Every day Poets & Writers Magazine scans the headlines—from publishing reports to academic announcements to literary dispatches—for all the news that creative writers need to know. Here are today’s stories:
Today, all you bibliophiles have permission to stay in and read, or head out to your local library and get lost in the stacks, because it’s National Book Lovers Day! The International Business Times shares a list of twenty-one quotes that celebrate the love of reading.
Ever since Pindar composed odes to victorious athletes in the ancient games in Greece 2,500 years ago, poetry and the Olympics have had a long-standing relationship. The relationship continues—albeit in the service of advertisement—in this summer’s Rio games, with an Apple commercial released during the opening ceremony that features a voice-over of poet Maya Angelou reciting her poem “Human Family.” (Library of Congress, Fortune)
The British Library has planned an exhibit for next year that will celebrate the twentieth anniversary of the first book in J. K. Rowling’s Harry Potter series, Harry Potter and the Sorcerer’s Stone. The exhibit, which will run from October 2017 through February 2018, will feature materials from the archives of Bloomsbury, the British publisher of the Harry Potter books, and from Rowling. Books and materials relating to the history of magic—some dating back hundreds of years—will also be on display. (New York Times)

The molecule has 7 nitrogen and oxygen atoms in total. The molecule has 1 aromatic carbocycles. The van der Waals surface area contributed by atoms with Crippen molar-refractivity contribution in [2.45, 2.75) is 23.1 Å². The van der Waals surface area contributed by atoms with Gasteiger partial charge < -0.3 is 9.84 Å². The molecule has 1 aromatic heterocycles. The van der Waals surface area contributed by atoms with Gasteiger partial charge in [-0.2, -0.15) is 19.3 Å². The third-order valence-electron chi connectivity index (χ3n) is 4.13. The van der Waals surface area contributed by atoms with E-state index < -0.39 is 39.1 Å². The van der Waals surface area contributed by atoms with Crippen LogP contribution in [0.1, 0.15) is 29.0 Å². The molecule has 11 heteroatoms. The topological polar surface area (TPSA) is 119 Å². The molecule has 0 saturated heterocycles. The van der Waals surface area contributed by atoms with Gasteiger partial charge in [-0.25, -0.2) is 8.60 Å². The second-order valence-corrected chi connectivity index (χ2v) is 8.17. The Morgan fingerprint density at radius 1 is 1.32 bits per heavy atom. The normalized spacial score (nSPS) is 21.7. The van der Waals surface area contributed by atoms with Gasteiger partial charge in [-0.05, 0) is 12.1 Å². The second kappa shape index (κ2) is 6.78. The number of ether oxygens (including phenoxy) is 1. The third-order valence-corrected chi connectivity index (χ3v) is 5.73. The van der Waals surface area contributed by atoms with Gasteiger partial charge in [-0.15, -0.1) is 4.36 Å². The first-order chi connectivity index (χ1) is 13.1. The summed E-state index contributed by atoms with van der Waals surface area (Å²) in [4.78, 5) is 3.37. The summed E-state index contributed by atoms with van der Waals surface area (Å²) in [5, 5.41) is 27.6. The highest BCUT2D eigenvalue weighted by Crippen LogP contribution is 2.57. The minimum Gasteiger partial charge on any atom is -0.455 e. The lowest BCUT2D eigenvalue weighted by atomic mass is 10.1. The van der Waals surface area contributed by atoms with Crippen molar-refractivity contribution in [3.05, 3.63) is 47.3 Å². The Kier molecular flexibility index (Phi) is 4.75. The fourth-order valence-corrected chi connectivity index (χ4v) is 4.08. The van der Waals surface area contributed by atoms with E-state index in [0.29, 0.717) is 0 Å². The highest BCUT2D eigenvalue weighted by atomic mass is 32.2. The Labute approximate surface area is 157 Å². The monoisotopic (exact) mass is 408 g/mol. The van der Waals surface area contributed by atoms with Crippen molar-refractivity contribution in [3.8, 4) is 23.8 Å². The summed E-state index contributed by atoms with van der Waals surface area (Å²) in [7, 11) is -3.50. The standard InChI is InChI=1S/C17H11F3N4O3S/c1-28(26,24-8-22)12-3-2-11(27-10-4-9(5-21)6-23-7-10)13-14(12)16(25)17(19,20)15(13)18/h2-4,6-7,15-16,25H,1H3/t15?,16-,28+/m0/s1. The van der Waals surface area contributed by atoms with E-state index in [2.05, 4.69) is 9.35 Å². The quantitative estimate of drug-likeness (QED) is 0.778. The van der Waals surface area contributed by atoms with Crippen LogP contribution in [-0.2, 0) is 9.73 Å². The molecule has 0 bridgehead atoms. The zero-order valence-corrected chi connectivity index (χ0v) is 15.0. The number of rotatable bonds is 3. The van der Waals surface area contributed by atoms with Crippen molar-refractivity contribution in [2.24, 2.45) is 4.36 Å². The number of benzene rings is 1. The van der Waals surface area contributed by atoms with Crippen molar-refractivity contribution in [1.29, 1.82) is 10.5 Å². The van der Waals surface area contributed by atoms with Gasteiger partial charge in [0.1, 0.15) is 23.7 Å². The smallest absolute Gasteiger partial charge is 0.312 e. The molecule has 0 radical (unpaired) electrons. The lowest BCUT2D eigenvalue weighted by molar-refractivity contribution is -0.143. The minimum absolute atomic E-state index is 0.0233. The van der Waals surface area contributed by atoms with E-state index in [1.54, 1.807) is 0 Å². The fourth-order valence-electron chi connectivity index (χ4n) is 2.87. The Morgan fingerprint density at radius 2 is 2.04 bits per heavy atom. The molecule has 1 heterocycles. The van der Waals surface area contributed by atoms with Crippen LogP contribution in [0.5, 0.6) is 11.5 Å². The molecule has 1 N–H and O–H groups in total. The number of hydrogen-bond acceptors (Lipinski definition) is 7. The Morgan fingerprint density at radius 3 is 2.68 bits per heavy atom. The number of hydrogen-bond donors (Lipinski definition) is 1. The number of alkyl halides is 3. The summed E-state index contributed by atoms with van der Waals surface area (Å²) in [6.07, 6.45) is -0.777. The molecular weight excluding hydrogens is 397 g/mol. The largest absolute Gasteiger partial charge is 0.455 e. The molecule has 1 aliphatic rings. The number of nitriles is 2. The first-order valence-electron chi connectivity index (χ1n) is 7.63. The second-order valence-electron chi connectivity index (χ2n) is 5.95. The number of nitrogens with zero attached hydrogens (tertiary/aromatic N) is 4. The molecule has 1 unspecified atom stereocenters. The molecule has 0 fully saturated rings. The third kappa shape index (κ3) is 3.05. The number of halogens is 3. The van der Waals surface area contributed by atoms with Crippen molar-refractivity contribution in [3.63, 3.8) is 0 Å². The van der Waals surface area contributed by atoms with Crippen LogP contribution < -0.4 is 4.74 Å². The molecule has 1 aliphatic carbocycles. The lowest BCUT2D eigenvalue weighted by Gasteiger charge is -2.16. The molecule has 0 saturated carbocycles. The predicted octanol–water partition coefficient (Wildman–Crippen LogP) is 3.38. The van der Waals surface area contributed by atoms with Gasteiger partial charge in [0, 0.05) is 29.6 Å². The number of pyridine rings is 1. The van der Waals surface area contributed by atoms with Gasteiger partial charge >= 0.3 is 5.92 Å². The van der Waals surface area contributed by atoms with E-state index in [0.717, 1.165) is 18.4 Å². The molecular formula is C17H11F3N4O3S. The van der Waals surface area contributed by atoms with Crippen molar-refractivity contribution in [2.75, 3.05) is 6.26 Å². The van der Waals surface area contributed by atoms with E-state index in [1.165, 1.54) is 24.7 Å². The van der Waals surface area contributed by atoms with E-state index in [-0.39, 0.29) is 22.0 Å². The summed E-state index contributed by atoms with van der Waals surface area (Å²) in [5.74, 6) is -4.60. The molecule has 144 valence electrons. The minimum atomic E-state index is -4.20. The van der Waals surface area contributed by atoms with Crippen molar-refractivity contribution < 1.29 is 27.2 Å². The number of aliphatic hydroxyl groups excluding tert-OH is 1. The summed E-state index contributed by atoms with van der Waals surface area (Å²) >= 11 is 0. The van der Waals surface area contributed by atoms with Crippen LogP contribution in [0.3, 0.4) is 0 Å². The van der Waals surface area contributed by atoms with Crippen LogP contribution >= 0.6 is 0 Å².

“I wanted to say to readers, I trust you to make your own moral judgments of these characters. I want to put you in that space of both knowing and not knowing.” The Los Angeles Review of Books features an interview with fiction writer Annie DeWitt about her debut novel, White Nights in Split Town City.
At the Guardian, Alex Clark looks at how fiction writers including Emma Cline, Deborah Levy, Elena Ferrante, and Zadie Smith, subvert gender norms in their literary depictions of female friendship.
Lillian Faderman, Jim Downs, and Benjamin Shepard have all recently published books that explore the complex history of the fight for LGBTQ rights and liberation in America. (Boston Review)
“Once, early on, I pointed out a discrepancy between two printings of one of his early poems…. I was quite proud of myself. He said it didn’t matter.” London Review of Books editor Mary-Kay Wilmers recalls working with T. S. Eliot at Faber & Faber.
Marcus Books, the nation’s oldest bookstore devoted to African American works and authors, is reopening in San Francisco after closing its Fillmore District location two years ago due to rent disputes. The store will reopen in the lobby of the African American Art and Culture Complex in the same neighborhood. (KQED.org)